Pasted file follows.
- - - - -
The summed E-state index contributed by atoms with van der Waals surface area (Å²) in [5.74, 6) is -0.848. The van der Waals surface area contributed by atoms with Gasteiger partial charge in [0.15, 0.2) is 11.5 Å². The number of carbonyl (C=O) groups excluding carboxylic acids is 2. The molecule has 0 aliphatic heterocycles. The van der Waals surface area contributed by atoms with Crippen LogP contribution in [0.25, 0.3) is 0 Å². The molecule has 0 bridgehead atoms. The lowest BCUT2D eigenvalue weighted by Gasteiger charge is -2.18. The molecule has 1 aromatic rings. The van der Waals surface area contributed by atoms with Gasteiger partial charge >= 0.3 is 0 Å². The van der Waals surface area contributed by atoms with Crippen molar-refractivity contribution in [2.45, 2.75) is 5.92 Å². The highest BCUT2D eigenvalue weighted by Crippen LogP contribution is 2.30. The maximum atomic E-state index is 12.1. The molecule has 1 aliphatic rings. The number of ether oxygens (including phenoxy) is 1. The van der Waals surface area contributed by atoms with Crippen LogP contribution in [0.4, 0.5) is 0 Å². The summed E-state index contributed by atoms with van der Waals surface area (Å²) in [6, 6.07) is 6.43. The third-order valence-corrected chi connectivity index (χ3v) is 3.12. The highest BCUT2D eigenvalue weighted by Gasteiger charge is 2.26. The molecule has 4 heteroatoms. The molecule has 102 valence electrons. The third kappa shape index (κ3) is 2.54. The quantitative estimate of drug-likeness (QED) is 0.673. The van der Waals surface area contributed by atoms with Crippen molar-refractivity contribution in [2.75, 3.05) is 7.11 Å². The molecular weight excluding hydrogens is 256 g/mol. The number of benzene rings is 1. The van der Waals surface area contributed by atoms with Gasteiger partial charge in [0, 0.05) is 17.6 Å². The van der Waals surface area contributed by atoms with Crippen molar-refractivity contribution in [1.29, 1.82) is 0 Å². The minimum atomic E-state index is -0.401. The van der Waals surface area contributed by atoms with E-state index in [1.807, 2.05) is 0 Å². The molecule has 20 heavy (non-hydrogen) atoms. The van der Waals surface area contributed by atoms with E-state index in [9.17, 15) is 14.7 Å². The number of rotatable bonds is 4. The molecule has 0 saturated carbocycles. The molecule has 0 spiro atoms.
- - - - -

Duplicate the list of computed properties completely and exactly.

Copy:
The summed E-state index contributed by atoms with van der Waals surface area (Å²) in [5.74, 6) is -0.848. The van der Waals surface area contributed by atoms with Gasteiger partial charge in [0.15, 0.2) is 11.5 Å². The number of carbonyl (C=O) groups excluding carboxylic acids is 2. The molecule has 0 aliphatic heterocycles. The van der Waals surface area contributed by atoms with Crippen LogP contribution in [0.25, 0.3) is 0 Å². The molecule has 0 bridgehead atoms. The lowest BCUT2D eigenvalue weighted by Gasteiger charge is -2.18. The molecule has 1 aromatic rings. The van der Waals surface area contributed by atoms with Gasteiger partial charge >= 0.3 is 0 Å². The van der Waals surface area contributed by atoms with Crippen molar-refractivity contribution in [2.45, 2.75) is 5.92 Å². The highest BCUT2D eigenvalue weighted by Crippen LogP contribution is 2.30. The maximum atomic E-state index is 12.1. The molecule has 1 aliphatic rings. The number of ether oxygens (including phenoxy) is 1. The van der Waals surface area contributed by atoms with Crippen LogP contribution in [0.4, 0.5) is 0 Å². The summed E-state index contributed by atoms with van der Waals surface area (Å²) in [6, 6.07) is 6.43. The third-order valence-corrected chi connectivity index (χ3v) is 3.12. The highest BCUT2D eigenvalue weighted by Gasteiger charge is 2.26. The molecule has 4 heteroatoms. The molecule has 102 valence electrons. The third kappa shape index (κ3) is 2.54. The quantitative estimate of drug-likeness (QED) is 0.673. The van der Waals surface area contributed by atoms with Crippen molar-refractivity contribution in [2.75, 3.05) is 7.11 Å². The molecular weight excluding hydrogens is 256 g/mol. The number of benzene rings is 1. The van der Waals surface area contributed by atoms with Gasteiger partial charge in [0, 0.05) is 17.6 Å². The van der Waals surface area contributed by atoms with Crippen molar-refractivity contribution in [1.29, 1.82) is 0 Å². The minimum atomic E-state index is -0.401. The van der Waals surface area contributed by atoms with E-state index in [1.807, 2.05) is 0 Å². The molecule has 20 heavy (non-hydrogen) atoms. The van der Waals surface area contributed by atoms with E-state index in [9.17, 15) is 14.7 Å². The number of rotatable bonds is 4. The molecule has 0 saturated carbocycles. The molecule has 0 spiro atoms.